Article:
Irene Fatuma Lakica, 30, lives less than a 15-minute walk from Abang. When I met her, she was wearing a green T-shirt with winged horses on it. She cried briefly, two or three tears, which she wiped away quickly, while she talked about Ongwen and how he had raped her, once every few weeks. How he had threatened her with a machete if she refused.

Irene Fatuma Lakica was abducted by the LRA and forced to marry Ongwen.

Six women have described similar attacks in court in The Hague. One said that she was about 10 years old when Ongwen told her he wanted to have sex with her. That she was beaten every day for a week by his bodyguards until she could not resist anymore. That she had been so small that she had to be lifted onto his bed because it was so high. That he bragged about it the next day to his bodyguards, telling them that he had “torn a plastic bag.” Not even his own lawyers have denied that he is a rapist. They merely claim that he wasn’t responsible for his actions.

And yet, while the women have agreed on little else about him, their perspectives converge on one issue: None of them think that he was insane.

Emilio Ovuga, professor of psychiatry in Gulu, is a small, gray-haired man. When he testified on November 22, 2019, it was a cold day, and he was wearing a coat over his suit, even in the courtroom. He spoke slowly, with a frail voice and dry wit. Ovuga was the last witness in the trial. He was also, perhaps, the most important.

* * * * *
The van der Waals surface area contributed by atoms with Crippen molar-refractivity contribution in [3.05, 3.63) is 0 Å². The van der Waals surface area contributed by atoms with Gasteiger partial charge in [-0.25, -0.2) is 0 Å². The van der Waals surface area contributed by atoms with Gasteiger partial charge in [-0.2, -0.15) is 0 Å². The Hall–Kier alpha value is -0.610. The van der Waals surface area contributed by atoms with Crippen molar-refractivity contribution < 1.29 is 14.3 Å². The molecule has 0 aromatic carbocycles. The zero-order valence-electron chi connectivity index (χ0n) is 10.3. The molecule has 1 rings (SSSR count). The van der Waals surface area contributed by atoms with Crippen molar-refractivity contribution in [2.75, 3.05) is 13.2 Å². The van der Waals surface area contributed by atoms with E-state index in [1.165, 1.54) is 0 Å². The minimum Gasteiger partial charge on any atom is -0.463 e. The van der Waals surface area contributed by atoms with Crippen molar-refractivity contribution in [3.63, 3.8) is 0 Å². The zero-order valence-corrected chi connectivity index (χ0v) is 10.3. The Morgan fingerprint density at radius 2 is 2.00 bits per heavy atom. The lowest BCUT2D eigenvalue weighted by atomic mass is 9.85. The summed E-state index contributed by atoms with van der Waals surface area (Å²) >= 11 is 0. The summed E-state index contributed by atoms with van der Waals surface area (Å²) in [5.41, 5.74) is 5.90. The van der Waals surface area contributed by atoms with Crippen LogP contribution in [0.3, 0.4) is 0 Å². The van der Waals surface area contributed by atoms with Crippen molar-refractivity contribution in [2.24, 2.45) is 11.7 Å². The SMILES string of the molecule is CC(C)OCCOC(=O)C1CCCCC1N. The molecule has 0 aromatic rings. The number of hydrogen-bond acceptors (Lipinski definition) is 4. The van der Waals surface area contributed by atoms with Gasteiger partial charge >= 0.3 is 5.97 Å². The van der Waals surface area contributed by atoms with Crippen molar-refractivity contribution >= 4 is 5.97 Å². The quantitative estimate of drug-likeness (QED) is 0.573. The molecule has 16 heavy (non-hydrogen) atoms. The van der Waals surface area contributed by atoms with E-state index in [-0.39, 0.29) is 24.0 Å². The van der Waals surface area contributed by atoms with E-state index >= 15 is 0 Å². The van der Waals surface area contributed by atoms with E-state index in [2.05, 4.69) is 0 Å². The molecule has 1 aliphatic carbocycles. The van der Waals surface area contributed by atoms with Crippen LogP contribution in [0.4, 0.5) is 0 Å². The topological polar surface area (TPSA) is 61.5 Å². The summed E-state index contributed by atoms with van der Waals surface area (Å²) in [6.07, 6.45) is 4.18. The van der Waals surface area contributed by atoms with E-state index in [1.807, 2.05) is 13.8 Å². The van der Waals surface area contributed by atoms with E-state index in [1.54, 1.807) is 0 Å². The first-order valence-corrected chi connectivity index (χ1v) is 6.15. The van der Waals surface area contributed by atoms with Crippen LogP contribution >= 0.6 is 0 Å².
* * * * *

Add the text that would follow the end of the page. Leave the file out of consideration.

The lead prosecutor in the case, Benjamin Gumpert, took on the cross-examination. Gumpert is a 57-year-old Brit, educated in Cambridge. He has a scar on his chin, and dark, dense hair that makes him look much more boyish than his age would suggest. Gumpert is a tough, aggressive interrogator, whose only weakness on the stand seems to be that he sometimes enjoys his work a bit too much.

The question that day was a difficult one: How exactly did Ovuga come up with the unusual diagnosis of dissociative identity disorder (previously called multiple personality disorder)? Many psychiatrists say the illness is extremely rare. Some even believe that it doesn’t exist at all, at least not in its most extreme manifestation — as several completely separate personalities.

“Doctor,” said Gumpert, “if you have two distinct personalities, one of which is nice, kind, reasonable, fair; the other of which is vicious, violent and angry; and you are alternating between those personalities, as Mr. Ongwen told you he was as often as three times a week — ordinary people, even lawyers, people who work in other fields, not doctors, are going to notice, aren’t they? It’s only common sense.”

“It is not common sense,” said Ovuga. “And common sense does not apply to everybody. People who do not suffer from severe mental illness cope with their disability, so that those around them will not notice that something is wrong. In most cases they will not notice it.”